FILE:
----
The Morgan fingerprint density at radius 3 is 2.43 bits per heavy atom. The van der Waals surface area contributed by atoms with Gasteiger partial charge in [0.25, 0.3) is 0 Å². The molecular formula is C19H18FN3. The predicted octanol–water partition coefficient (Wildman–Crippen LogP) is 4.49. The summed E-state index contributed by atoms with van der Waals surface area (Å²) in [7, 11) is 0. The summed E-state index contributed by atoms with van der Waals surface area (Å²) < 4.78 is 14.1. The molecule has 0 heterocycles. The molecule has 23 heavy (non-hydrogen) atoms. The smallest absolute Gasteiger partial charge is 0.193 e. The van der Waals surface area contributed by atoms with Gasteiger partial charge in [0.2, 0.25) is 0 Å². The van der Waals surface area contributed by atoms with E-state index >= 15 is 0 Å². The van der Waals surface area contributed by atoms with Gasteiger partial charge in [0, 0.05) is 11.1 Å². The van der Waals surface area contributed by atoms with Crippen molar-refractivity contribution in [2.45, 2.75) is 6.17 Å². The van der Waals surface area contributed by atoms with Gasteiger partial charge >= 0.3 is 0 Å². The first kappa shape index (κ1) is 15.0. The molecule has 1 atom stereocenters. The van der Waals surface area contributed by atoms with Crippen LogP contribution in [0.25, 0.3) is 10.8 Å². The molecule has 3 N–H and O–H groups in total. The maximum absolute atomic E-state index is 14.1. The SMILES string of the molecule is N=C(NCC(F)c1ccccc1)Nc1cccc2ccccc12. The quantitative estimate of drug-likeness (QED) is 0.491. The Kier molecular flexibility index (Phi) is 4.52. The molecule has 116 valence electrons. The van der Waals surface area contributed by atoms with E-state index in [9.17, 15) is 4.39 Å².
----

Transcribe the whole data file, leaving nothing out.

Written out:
The Morgan fingerprint density at radius 3 is 2.43 bits per heavy atom. The van der Waals surface area contributed by atoms with Gasteiger partial charge in [0.25, 0.3) is 0 Å². The molecular formula is C19H18FN3. The predicted octanol–water partition coefficient (Wildman–Crippen LogP) is 4.49. The summed E-state index contributed by atoms with van der Waals surface area (Å²) in [7, 11) is 0. The summed E-state index contributed by atoms with van der Waals surface area (Å²) < 4.78 is 14.1. The molecule has 0 heterocycles. The molecule has 23 heavy (non-hydrogen) atoms. The smallest absolute Gasteiger partial charge is 0.193 e. The van der Waals surface area contributed by atoms with Gasteiger partial charge in [0.2, 0.25) is 0 Å². The van der Waals surface area contributed by atoms with E-state index >= 15 is 0 Å². The van der Waals surface area contributed by atoms with Gasteiger partial charge in [0, 0.05) is 11.1 Å². The van der Waals surface area contributed by atoms with Crippen molar-refractivity contribution in [2.45, 2.75) is 6.17 Å². The van der Waals surface area contributed by atoms with Gasteiger partial charge >= 0.3 is 0 Å². The first kappa shape index (κ1) is 15.0. The molecule has 1 atom stereocenters. The van der Waals surface area contributed by atoms with Crippen LogP contribution in [0.25, 0.3) is 10.8 Å². The molecule has 3 N–H and O–H groups in total. The maximum absolute atomic E-state index is 14.1. The SMILES string of the molecule is N=C(NCC(F)c1ccccc1)Nc1cccc2ccccc12. The quantitative estimate of drug-likeness (QED) is 0.491. The Kier molecular flexibility index (Phi) is 4.52. The molecule has 116 valence electrons. The van der Waals surface area contributed by atoms with E-state index in [9.17, 15) is 4.39 Å².